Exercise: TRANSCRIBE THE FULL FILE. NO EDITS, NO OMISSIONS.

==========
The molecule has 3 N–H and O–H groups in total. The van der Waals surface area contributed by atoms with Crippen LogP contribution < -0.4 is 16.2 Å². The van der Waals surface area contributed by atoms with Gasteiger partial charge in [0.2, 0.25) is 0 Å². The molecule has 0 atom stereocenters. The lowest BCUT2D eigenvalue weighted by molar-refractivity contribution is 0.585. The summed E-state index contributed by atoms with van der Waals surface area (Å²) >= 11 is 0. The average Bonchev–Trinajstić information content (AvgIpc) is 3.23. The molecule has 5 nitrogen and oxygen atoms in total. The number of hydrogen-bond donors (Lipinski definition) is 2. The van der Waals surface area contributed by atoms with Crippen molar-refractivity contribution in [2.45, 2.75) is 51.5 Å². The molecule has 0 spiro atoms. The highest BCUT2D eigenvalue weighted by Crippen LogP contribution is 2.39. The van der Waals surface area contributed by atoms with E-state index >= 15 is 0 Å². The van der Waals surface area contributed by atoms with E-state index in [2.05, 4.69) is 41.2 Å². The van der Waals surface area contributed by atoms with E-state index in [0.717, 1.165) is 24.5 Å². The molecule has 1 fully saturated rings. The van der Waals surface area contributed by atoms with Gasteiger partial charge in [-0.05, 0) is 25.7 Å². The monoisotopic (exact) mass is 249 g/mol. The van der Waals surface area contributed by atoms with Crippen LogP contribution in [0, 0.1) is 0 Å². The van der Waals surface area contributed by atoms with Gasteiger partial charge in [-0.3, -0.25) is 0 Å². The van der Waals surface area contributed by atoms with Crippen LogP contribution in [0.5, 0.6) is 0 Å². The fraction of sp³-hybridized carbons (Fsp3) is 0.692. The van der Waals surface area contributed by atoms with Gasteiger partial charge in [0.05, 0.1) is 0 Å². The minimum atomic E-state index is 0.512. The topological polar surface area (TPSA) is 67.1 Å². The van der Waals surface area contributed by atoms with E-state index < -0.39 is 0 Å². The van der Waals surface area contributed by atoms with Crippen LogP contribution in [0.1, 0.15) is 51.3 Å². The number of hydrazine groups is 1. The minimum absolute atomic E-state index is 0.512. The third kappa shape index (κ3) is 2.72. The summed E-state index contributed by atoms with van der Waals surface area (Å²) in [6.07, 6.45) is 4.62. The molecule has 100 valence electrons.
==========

The molecule has 3 N–H and O–H groups in total. The van der Waals surface area contributed by atoms with Crippen LogP contribution < -0.4 is 16.2 Å². The van der Waals surface area contributed by atoms with Gasteiger partial charge in [0.2, 0.25) is 0 Å². The molecule has 0 atom stereocenters. The lowest BCUT2D eigenvalue weighted by molar-refractivity contribution is 0.585. The summed E-state index contributed by atoms with van der Waals surface area (Å²) >= 11 is 0. The average Bonchev–Trinajstić information content (AvgIpc) is 3.23. The molecule has 5 nitrogen and oxygen atoms in total. The number of hydrogen-bond donors (Lipinski definition) is 2. The van der Waals surface area contributed by atoms with Crippen molar-refractivity contribution in [2.45, 2.75) is 51.5 Å². The molecule has 0 spiro atoms. The highest BCUT2D eigenvalue weighted by Crippen LogP contribution is 2.39. The van der Waals surface area contributed by atoms with E-state index >= 15 is 0 Å². The van der Waals surface area contributed by atoms with E-state index in [2.05, 4.69) is 41.2 Å². The van der Waals surface area contributed by atoms with E-state index in [0.717, 1.165) is 24.5 Å². The molecule has 1 fully saturated rings. The van der Waals surface area contributed by atoms with Gasteiger partial charge in [-0.05, 0) is 25.7 Å². The monoisotopic (exact) mass is 249 g/mol. The van der Waals surface area contributed by atoms with Crippen LogP contribution in [0, 0.1) is 0 Å². The van der Waals surface area contributed by atoms with Gasteiger partial charge in [-0.3, -0.25) is 0 Å². The van der Waals surface area contributed by atoms with Crippen LogP contribution in [0.5, 0.6) is 0 Å². The fraction of sp³-hybridized carbons (Fsp3) is 0.692. The van der Waals surface area contributed by atoms with Gasteiger partial charge in [0.05, 0.1) is 0 Å². The minimum atomic E-state index is 0.512. The topological polar surface area (TPSA) is 67.1 Å². The van der Waals surface area contributed by atoms with E-state index < -0.39 is 0 Å². The van der Waals surface area contributed by atoms with Crippen LogP contribution in [0.1, 0.15) is 51.3 Å². The number of hydrazine groups is 1. The minimum absolute atomic E-state index is 0.512. The third kappa shape index (κ3) is 2.72. The summed E-state index contributed by atoms with van der Waals surface area (Å²) in [6.07, 6.45) is 4.62. The molecule has 100 valence electrons.